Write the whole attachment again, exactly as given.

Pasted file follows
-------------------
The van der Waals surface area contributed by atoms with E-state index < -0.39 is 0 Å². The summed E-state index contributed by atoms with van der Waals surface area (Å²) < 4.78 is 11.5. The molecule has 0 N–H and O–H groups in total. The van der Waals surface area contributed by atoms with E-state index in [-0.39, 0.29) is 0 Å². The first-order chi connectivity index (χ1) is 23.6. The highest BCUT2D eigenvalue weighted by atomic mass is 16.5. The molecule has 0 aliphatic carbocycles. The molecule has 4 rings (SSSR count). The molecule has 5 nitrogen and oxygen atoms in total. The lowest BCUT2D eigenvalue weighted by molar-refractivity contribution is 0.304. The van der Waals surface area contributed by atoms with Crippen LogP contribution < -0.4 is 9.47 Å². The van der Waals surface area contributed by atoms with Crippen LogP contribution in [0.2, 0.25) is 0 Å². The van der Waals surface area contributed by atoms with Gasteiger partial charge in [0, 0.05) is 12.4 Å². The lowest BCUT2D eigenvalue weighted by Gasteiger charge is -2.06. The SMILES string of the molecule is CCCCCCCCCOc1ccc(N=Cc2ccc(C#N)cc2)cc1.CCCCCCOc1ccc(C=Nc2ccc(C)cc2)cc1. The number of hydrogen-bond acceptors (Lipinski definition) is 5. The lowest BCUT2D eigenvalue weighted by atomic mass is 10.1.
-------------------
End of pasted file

The van der Waals surface area contributed by atoms with E-state index < -0.39 is 0 Å². The summed E-state index contributed by atoms with van der Waals surface area (Å²) < 4.78 is 11.5. The molecule has 0 N–H and O–H groups in total. The van der Waals surface area contributed by atoms with E-state index in [-0.39, 0.29) is 0 Å². The first-order chi connectivity index (χ1) is 23.6. The highest BCUT2D eigenvalue weighted by atomic mass is 16.5. The molecule has 0 aliphatic carbocycles. The molecule has 4 rings (SSSR count). The molecule has 5 nitrogen and oxygen atoms in total. The lowest BCUT2D eigenvalue weighted by molar-refractivity contribution is 0.304. The van der Waals surface area contributed by atoms with Crippen LogP contribution < -0.4 is 9.47 Å². The van der Waals surface area contributed by atoms with Crippen LogP contribution in [0.2, 0.25) is 0 Å². The van der Waals surface area contributed by atoms with Gasteiger partial charge in [0, 0.05) is 12.4 Å². The lowest BCUT2D eigenvalue weighted by Gasteiger charge is -2.06. The SMILES string of the molecule is CCCCCCCCCOc1ccc(N=Cc2ccc(C#N)cc2)cc1.CCCCCCOc1ccc(C=Nc2ccc(C)cc2)cc1. The number of hydrogen-bond acceptors (Lipinski definition) is 5. The lowest BCUT2D eigenvalue weighted by atomic mass is 10.1.